How Should I Take Care of My Body?
Prescriptions aren’t the only thing that can help your COPD. For maximum effect, they should be a accompanied by lifestyle changes, like exercise and diet.
Although it’s hard to fathom working out when breathing is an everyday struggle, a proper exercise regimen will help keep your body strong. Of course, no one becomes a marathon runner overnight, and in the same way, you must work up to the level of activity you want to achieve. Work out for 20 to 30 minutes, at least three days a week, and gradually increase the intensity over time. Good activities for people with COPD often include water aerobics, walking and bicycling; consult your doctor for recommendations. Whatever activity you choose, the exercise will keep your body strong, helping you live your best life possible.
Even the food you eat can make a difference in your symptoms. Metabolizing food produces carbon dioxide; the best diet for COPD patients focuses on foods that produce less carbon dioxide when metabolized. Carbohydrates are high on the carbon dioxide scale, so limit those, and make sure that the ones that you do eat are complex carbs, like vegetables, fruits and whole grains.
On the other hand, metabolizing fats produces less carbon dioxide, so they are better for your breathing. That’s not carte blanche for unlimited burgers and fries, though. The best fats are unsaturated fats, whether mono-unsaturated or poly-unsaturated. They’re found in fish, nuts and olives. Saturated and trans fats aren’t good for you, so limit those.
A few other tips to remember: foods that help COPD should be low in sodium and not cause you to feel bloated.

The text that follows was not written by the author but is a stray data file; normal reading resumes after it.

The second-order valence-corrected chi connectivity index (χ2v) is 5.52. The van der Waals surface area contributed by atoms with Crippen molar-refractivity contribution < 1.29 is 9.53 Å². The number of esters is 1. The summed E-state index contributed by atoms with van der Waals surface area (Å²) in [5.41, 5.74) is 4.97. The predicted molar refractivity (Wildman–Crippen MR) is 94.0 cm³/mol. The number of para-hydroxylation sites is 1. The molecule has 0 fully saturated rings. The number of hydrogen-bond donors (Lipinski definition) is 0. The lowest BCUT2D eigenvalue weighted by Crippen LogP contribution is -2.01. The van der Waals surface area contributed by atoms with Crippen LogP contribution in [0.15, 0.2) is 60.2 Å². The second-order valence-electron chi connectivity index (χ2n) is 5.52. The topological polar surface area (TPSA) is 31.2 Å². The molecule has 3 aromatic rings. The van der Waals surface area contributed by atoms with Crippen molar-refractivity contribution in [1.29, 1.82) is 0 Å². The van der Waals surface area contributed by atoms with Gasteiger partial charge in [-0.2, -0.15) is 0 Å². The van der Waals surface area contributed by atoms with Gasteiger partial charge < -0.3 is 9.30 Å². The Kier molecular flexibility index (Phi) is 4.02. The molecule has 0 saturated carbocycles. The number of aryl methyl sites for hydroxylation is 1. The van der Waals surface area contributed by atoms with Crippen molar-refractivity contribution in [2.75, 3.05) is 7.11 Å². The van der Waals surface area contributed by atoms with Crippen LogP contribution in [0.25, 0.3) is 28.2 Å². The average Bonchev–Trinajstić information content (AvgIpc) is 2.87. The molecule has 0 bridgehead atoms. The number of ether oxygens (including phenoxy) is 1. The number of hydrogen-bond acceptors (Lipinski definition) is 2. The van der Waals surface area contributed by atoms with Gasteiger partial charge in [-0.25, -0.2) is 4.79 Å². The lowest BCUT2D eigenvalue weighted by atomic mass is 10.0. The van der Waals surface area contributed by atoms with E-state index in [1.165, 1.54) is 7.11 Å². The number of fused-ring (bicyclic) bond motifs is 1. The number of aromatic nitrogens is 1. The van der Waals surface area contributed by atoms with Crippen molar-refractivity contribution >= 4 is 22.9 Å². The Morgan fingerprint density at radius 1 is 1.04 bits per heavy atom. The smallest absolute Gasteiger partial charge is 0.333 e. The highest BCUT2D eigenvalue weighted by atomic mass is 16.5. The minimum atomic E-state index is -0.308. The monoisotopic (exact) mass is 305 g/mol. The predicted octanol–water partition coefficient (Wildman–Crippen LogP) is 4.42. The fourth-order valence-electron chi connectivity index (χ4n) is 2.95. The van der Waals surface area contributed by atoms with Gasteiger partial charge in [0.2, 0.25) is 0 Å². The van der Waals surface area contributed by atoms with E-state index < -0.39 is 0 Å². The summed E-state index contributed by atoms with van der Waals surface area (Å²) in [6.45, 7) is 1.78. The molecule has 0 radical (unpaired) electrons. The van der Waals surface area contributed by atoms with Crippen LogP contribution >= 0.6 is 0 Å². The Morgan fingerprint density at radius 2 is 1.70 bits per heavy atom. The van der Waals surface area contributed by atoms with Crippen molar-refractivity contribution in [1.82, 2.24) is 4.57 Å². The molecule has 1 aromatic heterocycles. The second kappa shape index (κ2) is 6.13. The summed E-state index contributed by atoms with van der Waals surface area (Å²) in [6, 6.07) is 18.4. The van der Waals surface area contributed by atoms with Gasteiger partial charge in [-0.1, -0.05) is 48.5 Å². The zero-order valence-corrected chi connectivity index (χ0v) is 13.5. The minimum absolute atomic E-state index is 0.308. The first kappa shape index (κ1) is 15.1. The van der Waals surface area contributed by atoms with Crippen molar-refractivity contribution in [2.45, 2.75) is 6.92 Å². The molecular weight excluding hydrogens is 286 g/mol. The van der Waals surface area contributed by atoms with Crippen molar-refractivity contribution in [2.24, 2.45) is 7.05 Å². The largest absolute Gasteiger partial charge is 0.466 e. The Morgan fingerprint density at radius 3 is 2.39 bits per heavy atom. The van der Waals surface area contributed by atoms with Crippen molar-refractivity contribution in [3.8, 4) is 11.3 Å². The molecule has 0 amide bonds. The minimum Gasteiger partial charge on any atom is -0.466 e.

What Else Can I Do?
Medication, exercise and diet are some of the best things you can do to manage your COPD, but other lifestyle changes can help, as well:
- Get a flu shot every year. A bout of influenza can be particularly rough for people with COPD.
- Stay hydrated. Drink plenty of water each day.
- Quit smoking. If you are a smoker, continuing to smoke will only make your disease worse. Quitting can be difficult, but it will ease your symptoms.
- Maintain clean air quality. Breathe easier in your home by keeping your air clean. Reduce dust levels, let fresh air in through open windows and don’t allow smoking in your home. You may want to install an air filtration system.
- Practice breathing techniques. One easy trick that every COPD sufferer should know is how breathe in a way that helps your lungs get more air. Pursed-lip breathing is a simple technique that can do just that. To do it, purse your lips like you’re blowing out a candle. Breathe in through your nose, then breathe out through your pursed lips. Exhale for at least twice as long as you inhaled. Repeat the process as necessary.
- Start oxygen therapy. Your doctor may want you to begin a regimen of oxygen treatment. He or she will prescribe the oxygen and let you know how often to use it.
- Join a support group. A local group of others who experience similar struggles can help you learn to deal with COPD. The American Lung Association can direct you to a group in your area.
COPD can’t be cured, but it’s also not a prison sentence. With your doctor’s help, you can learn to live with this disease, manage symptoms and live a full life. Medication, exercise, diet and lifestyle adjustments work together to help you thrive, despite your diagnosis.